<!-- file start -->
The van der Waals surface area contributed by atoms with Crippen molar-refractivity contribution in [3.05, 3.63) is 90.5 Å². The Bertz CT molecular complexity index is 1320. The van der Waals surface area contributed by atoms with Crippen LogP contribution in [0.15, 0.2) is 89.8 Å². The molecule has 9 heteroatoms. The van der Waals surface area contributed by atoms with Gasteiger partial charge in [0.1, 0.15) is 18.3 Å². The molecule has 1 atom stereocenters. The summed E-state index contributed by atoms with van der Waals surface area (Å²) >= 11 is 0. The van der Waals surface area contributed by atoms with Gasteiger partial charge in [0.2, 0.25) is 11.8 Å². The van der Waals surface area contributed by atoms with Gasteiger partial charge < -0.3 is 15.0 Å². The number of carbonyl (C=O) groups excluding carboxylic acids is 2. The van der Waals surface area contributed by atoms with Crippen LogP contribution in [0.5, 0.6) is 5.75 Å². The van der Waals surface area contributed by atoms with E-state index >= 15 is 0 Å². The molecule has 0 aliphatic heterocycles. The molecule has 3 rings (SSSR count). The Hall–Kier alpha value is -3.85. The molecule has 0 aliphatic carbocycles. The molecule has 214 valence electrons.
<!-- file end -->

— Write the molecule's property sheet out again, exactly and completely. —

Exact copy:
The van der Waals surface area contributed by atoms with Crippen molar-refractivity contribution in [3.05, 3.63) is 90.5 Å². The Bertz CT molecular complexity index is 1320. The van der Waals surface area contributed by atoms with Crippen LogP contribution in [0.15, 0.2) is 89.8 Å². The molecule has 9 heteroatoms. The van der Waals surface area contributed by atoms with Gasteiger partial charge in [0.1, 0.15) is 18.3 Å². The molecule has 1 atom stereocenters. The summed E-state index contributed by atoms with van der Waals surface area (Å²) >= 11 is 0. The van der Waals surface area contributed by atoms with Gasteiger partial charge in [0.2, 0.25) is 11.8 Å². The van der Waals surface area contributed by atoms with Gasteiger partial charge < -0.3 is 15.0 Å². The number of carbonyl (C=O) groups excluding carboxylic acids is 2. The van der Waals surface area contributed by atoms with Crippen LogP contribution in [0.5, 0.6) is 5.75 Å². The van der Waals surface area contributed by atoms with E-state index >= 15 is 0 Å². The molecule has 0 aliphatic heterocycles. The molecule has 3 rings (SSSR count). The Hall–Kier alpha value is -3.85. The molecule has 0 aliphatic carbocycles. The molecule has 214 valence electrons.